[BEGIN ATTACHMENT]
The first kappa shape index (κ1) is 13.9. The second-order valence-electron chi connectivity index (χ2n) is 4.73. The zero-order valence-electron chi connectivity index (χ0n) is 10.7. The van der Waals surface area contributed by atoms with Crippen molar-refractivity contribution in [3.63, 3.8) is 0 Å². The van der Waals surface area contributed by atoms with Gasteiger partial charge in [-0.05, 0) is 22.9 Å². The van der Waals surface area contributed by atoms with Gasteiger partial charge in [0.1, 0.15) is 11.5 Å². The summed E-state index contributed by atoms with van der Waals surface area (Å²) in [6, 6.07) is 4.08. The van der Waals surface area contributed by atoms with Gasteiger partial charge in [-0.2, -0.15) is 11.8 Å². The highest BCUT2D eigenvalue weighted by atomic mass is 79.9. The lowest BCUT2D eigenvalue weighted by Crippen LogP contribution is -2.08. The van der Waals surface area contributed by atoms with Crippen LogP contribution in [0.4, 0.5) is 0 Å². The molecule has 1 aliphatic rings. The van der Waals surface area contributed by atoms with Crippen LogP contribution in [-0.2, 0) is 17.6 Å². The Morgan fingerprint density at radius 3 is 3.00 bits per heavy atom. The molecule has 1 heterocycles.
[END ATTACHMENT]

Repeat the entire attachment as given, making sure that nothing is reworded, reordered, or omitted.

The first kappa shape index (κ1) is 13.9. The second-order valence-electron chi connectivity index (χ2n) is 4.73. The zero-order valence-electron chi connectivity index (χ0n) is 10.7. The van der Waals surface area contributed by atoms with Crippen molar-refractivity contribution in [3.63, 3.8) is 0 Å². The van der Waals surface area contributed by atoms with Gasteiger partial charge in [-0.05, 0) is 22.9 Å². The van der Waals surface area contributed by atoms with Gasteiger partial charge in [0.1, 0.15) is 11.5 Å². The summed E-state index contributed by atoms with van der Waals surface area (Å²) in [6, 6.07) is 4.08. The van der Waals surface area contributed by atoms with Gasteiger partial charge in [-0.2, -0.15) is 11.8 Å². The highest BCUT2D eigenvalue weighted by atomic mass is 79.9. The lowest BCUT2D eigenvalue weighted by Crippen LogP contribution is -2.08. The van der Waals surface area contributed by atoms with Crippen LogP contribution in [0.4, 0.5) is 0 Å². The molecule has 1 aliphatic rings. The van der Waals surface area contributed by atoms with Crippen LogP contribution in [-0.2, 0) is 17.6 Å². The Morgan fingerprint density at radius 3 is 3.00 bits per heavy atom. The molecule has 1 heterocycles.